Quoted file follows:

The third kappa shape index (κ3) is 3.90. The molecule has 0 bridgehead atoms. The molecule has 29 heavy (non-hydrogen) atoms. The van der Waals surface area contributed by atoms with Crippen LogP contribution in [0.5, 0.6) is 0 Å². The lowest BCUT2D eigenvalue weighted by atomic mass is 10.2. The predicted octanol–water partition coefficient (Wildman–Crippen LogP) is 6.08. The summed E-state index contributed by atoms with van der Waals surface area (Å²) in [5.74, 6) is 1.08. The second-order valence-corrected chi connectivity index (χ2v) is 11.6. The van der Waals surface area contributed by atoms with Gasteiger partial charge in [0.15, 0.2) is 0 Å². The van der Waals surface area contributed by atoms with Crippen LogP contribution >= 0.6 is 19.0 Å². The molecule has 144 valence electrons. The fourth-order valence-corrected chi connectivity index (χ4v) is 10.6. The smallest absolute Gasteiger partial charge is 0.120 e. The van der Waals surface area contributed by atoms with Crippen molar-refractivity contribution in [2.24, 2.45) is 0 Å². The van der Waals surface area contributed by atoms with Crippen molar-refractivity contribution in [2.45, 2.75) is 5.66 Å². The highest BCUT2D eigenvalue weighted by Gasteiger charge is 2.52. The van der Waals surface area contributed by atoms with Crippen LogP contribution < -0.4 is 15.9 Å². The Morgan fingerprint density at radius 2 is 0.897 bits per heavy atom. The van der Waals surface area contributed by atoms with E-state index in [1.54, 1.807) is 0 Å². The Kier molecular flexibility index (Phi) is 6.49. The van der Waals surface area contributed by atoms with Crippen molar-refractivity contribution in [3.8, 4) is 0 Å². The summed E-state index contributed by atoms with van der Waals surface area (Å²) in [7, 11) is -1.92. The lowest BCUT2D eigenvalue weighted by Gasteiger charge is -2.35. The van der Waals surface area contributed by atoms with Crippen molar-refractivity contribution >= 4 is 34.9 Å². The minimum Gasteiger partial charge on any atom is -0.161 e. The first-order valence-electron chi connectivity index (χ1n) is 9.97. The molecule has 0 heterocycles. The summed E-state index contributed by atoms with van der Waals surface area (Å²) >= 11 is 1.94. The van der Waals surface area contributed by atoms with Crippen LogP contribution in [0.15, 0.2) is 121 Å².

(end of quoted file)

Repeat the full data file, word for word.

The third kappa shape index (κ3) is 3.90. The molecule has 0 bridgehead atoms. The molecule has 29 heavy (non-hydrogen) atoms. The van der Waals surface area contributed by atoms with Crippen LogP contribution in [0.5, 0.6) is 0 Å². The lowest BCUT2D eigenvalue weighted by atomic mass is 10.2. The predicted octanol–water partition coefficient (Wildman–Crippen LogP) is 6.08. The summed E-state index contributed by atoms with van der Waals surface area (Å²) in [5.74, 6) is 1.08. The second-order valence-corrected chi connectivity index (χ2v) is 11.6. The van der Waals surface area contributed by atoms with Gasteiger partial charge in [0.15, 0.2) is 0 Å². The van der Waals surface area contributed by atoms with Crippen LogP contribution >= 0.6 is 19.0 Å². The molecule has 144 valence electrons. The fourth-order valence-corrected chi connectivity index (χ4v) is 10.6. The smallest absolute Gasteiger partial charge is 0.120 e. The van der Waals surface area contributed by atoms with Crippen molar-refractivity contribution in [2.24, 2.45) is 0 Å². The van der Waals surface area contributed by atoms with Crippen molar-refractivity contribution in [2.45, 2.75) is 5.66 Å². The highest BCUT2D eigenvalue weighted by Gasteiger charge is 2.52. The van der Waals surface area contributed by atoms with Crippen LogP contribution < -0.4 is 15.9 Å². The Morgan fingerprint density at radius 2 is 0.897 bits per heavy atom. The van der Waals surface area contributed by atoms with E-state index in [1.54, 1.807) is 0 Å². The Kier molecular flexibility index (Phi) is 6.49. The van der Waals surface area contributed by atoms with Crippen molar-refractivity contribution in [3.8, 4) is 0 Å². The summed E-state index contributed by atoms with van der Waals surface area (Å²) in [7, 11) is -1.92. The lowest BCUT2D eigenvalue weighted by Gasteiger charge is -2.35. The van der Waals surface area contributed by atoms with Crippen molar-refractivity contribution >= 4 is 34.9 Å². The minimum Gasteiger partial charge on any atom is -0.161 e. The first-order valence-electron chi connectivity index (χ1n) is 9.97. The molecule has 0 heterocycles. The summed E-state index contributed by atoms with van der Waals surface area (Å²) >= 11 is 1.94. The van der Waals surface area contributed by atoms with Crippen LogP contribution in [0.15, 0.2) is 121 Å².